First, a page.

Editor's note: Gloria Borger is a senior political analyst for CNN, appearing regularly on CNN's "The Situation Room," "AC360°," "John King, USA" and "State of the Union."
Washington (CNN) -- President Obama, one might argue, is someone we've gotten to know over the past two years. At first, he was Zelig incarnate, seemingly everywhere, all the time. That's calmed down a bit, but by now his nature is clear: a deep temperamental caution, served with a side order of prudence.
And that probably shouldn't be a complete surprise. After all, we signed a complex contract when we elected Obama the candidate: One part "Cool Hand Luke," the other, an audacious character full of the promise of transformation. We wanted the best of both worlds -- a president without the bravado of a Bush, but with the smarts and ambition of a Clinton.
But what we got with Obama is one style for all seasons -- with uneven results.
Sometimes, the cool presidential temperament works brilliantly. Egypt is a case in point: He carefully told Mubarak to go, verbally supporting the opposition. It worked, without any American military footprint. And the president is clearly hoping for the same result in Libya even as the calls for intervention mount.
Likewise, after getting thumped in the midterm elections, the careful president read the tea-leaves, and compromised with GOP leaders on a tax deal that contained a gift for everyone. Including, as it turns out, his own poll numbers.
Yet sometimes, the caution can be overdone. When the green revolution came to Iran, for instance, Obama was late in speaking out. And on health care, while the call for reform itself was bold, Obama let congressional Democrats take the lead in writing the bill. Throughout the process, it was hard to answer this simple question: What exactly does Obama want?
And that's the problem. Sure, a knowable -- and real -- presidential temperament is a good thing. I've argued, for instance, that while the public wanted Obama to scream at BP during the oil spill, that wasn't the guy we elected. But there is an important corollary here: The argument for caution and patience is better made when the voters actually understand the ultimate goal.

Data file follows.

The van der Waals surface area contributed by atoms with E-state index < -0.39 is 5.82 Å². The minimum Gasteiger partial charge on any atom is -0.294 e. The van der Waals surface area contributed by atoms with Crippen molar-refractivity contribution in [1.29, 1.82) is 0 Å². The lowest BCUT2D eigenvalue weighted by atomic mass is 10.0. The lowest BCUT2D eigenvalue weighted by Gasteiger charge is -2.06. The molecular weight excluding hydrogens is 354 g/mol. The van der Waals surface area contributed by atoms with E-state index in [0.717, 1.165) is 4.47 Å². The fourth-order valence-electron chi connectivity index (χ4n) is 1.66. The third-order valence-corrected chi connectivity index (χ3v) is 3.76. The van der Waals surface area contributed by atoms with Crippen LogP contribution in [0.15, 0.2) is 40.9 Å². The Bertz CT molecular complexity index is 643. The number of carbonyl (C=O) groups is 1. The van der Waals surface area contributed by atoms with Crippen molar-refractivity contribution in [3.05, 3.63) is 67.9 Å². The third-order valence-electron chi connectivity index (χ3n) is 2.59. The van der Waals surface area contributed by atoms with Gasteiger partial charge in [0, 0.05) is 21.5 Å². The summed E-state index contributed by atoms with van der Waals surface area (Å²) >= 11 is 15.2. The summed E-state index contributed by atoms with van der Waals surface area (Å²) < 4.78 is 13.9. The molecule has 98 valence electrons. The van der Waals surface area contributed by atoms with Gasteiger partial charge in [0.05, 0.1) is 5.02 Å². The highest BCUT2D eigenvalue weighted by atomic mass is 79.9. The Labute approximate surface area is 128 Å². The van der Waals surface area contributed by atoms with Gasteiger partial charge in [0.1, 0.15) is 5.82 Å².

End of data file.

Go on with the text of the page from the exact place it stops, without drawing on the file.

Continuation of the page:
That's where the confusion about Obama sets in. If you don't know what his endgame is, you're left on your own, trying to interpret his guarded moves. It would help to have a guidepost or two, beyond the assumption that he's a smart, and ultimately pragmatic, fellow -- which, by the way, is far from a universally accepted premise.
Consider the issue of reforming entitlements such as Medicare -- an absolute must to avoid bankrupting the country. On some very high level of abstraction, I suppose we are expected to understand that the president knows we can't go on like this. After all, he appointed a commission to investigate the matter -- alas, he gave them only a cursory nod in his State of the Union speech. And he's spoken vaguely about "getting in the boat" with the GOP to do something about entitlements -- whatever that means. But he did not even minimally address entitlements in his budget.
Sure, we need to allow that the GOP is playing games on the matter: first, promising real entitlement reform in its budget, then promising to simply outline "goals" for reform. But that still doesn't answer the presidential leadership question: Should we believe the president really wants to do something meaningful on reforming entitlements? Or is he looking for a way to have the GOP propose something he can slam, and use it in the next election to mobilize his Democratic base?
It's one thing to keep your distance from actual proposals. But it's another thing to keep your distance from even setting a timetable for broader discussions.
Over at the White House, it seems to be a matter of obvious assumption that Obama is determined to do something. "This president is very serious about taking this issue (entitlement reform) on," a senior White House adviser tells me. "He's taking a strategic approach to maximize results."
In other words, be patient. I have no reason to doubt this adviser's sincerity, but the problem is that -- from the outside -- the distinction between strategic thinking and avoidance is hard to know. The White House is putting a lot of emphasis on the "trust me" proposition. Trust us, they say, and we will move when it's appropriate. "We want results," this adviser says. And if the White House were to go out on a limb and propose something now "it would be shot out of the sky like a clay pigeon."
That may be true. But he is the president. And sometimes the only way to solve big problems is to throw caution to the wind. No matter which way it's blowing.
The opinions expressed in this commentary are solely those of Gloria Borger.